THE NEXT DAY the commander-in-chief gave a dinner and a ball, which the Tsar honoured with his presence.
Kutuzov had received the Order of St. George of the first rank; the Tsar had shown him the highest marks of respect, but every one was aware that the Tsar was displeased with the commander-in-chief. The proprieties were observed, and the Tsar set the first example in doing so. But every one knew that the old man was in fault, and had shown his incapacity. When, in accordance with the old custom of Catherines time, Kutuzov gave orders for the captured standards to be lowered at the Tsars feet on his entering the ball-room, the Tsar frowned with vexation, and muttered words, which some heard as: The old comedian.
The Tsars displeasure was increased at Vilna by Kutuzovs obvious unwillingness or incapacity to see the importance of the approaching campaign.
When next morning the Tsar said to the officers gathered about him: You have not only saved Russia, you have saved Europe, every one knew at once that the war was not over.
Kutuzov alone refused to see this, and frankly gave it as his opinion that no fresh war could improve the position of Russia, or add to her glory; that it could but weaken her position, and cast her down from that high pinnacle of glory at which in his view Russia was standing now. He tried to show the Tsar the impossibility of levying fresh troops, and talked of the hardships the people were suffering, the possibility of failure, and so on.
Such being his attitude on the subject, the commander-in-chief could naturally be looked upon only as a hindrance and a drag on the progress of the coming campaign.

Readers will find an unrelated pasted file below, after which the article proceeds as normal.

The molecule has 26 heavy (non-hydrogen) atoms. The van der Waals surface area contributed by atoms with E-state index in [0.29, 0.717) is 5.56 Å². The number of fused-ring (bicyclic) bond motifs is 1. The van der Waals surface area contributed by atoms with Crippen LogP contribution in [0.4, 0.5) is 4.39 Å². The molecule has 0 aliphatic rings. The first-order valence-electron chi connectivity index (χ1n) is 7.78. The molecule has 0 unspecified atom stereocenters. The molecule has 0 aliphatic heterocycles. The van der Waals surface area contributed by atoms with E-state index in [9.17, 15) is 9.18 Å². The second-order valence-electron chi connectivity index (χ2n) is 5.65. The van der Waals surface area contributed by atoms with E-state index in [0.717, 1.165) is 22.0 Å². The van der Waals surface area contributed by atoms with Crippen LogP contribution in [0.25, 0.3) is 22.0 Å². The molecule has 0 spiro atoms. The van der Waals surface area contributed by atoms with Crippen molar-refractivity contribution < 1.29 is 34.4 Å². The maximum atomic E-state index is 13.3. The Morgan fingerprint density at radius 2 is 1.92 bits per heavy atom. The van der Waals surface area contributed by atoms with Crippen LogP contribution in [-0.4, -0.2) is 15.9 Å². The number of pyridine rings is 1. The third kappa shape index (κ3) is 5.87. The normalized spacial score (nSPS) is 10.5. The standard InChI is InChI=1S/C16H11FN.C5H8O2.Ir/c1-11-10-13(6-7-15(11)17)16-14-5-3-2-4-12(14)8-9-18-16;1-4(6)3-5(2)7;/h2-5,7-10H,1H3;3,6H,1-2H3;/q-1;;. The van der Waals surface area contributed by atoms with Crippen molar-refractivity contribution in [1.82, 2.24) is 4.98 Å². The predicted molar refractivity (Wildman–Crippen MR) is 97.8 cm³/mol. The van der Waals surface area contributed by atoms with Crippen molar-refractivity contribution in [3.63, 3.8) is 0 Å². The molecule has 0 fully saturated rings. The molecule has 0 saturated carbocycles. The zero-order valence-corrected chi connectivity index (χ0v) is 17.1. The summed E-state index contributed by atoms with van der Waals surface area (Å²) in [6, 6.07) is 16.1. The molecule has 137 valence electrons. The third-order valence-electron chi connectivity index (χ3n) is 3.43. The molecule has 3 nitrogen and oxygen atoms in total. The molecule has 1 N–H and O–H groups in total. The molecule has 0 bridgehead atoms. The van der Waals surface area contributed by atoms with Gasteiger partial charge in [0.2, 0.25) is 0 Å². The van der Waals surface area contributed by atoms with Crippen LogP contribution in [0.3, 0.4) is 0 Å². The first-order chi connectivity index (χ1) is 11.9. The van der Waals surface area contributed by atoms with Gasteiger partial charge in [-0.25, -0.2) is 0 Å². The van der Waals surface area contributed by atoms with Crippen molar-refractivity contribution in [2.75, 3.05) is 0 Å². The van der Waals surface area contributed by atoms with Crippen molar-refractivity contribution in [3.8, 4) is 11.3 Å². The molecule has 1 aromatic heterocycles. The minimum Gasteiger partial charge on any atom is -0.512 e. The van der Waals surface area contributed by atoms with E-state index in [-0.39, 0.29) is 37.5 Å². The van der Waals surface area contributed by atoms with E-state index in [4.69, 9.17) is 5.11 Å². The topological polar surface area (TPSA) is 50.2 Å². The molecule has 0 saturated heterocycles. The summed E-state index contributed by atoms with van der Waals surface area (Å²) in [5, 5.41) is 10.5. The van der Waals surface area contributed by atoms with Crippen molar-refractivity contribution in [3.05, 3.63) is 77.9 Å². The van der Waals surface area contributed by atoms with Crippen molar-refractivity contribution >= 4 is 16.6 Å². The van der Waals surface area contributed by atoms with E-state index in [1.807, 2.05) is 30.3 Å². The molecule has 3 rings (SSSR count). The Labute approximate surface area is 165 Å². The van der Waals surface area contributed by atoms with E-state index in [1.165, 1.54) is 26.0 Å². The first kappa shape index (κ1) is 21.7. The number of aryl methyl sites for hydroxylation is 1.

To avoid friction with the old man, the obvious resource wasas with him at Austerlitz and with Barclay at the beginning of the warto withdraw all real power from the commander-in-chief, without disturbing him by any open explanation on the matter, and to transfer it to the Tsar.
With this object, the staff was gradually transformed, and all the real power of Kutuzovs staff was removed and transferred to the Tsar. Toll, Konovnitsyn, and Yermolov received new appointments. Every one talked openly of the commander-in-chiefs great weakness and failing health.
He was bound to be in failing health, so as to make way for his successor. And his health was, in fact, failing.
Just as naturally, as simply, and as gradually as Kutuzov had come to the Court of Exchequer at Petersburg out of Turkey to raise the militia, and then to take the command of the army just at the time when he was needed, did a new commander come now to replace him, when his part was played.
The war of 1812, in addition to its national significance, dear to every Russian heart, was to take a new European character.
The movement of men from west to east was to be followed by a movement from east to west, and this new war needed a new representative, with other aims and other qualities, and moved by impulses different from Kutuzovs.
For the movement from east to west, and the establishment of the position of peoples, Alexander was needed just as Kutuzov was needed for the deliverance and the glory of Russia.
Kutuzov did not see what was meant by Europe, the balance of power, and Napoleon. He could not understand all that.
After the enemy had been annihilated, Russia had been delivered and raised to the highest pinnacle of her glory, the representative of the Russian people, a Russian of the Russians, had no more left to do. Nothing was left for the representative of the national war but to die. And he did die.
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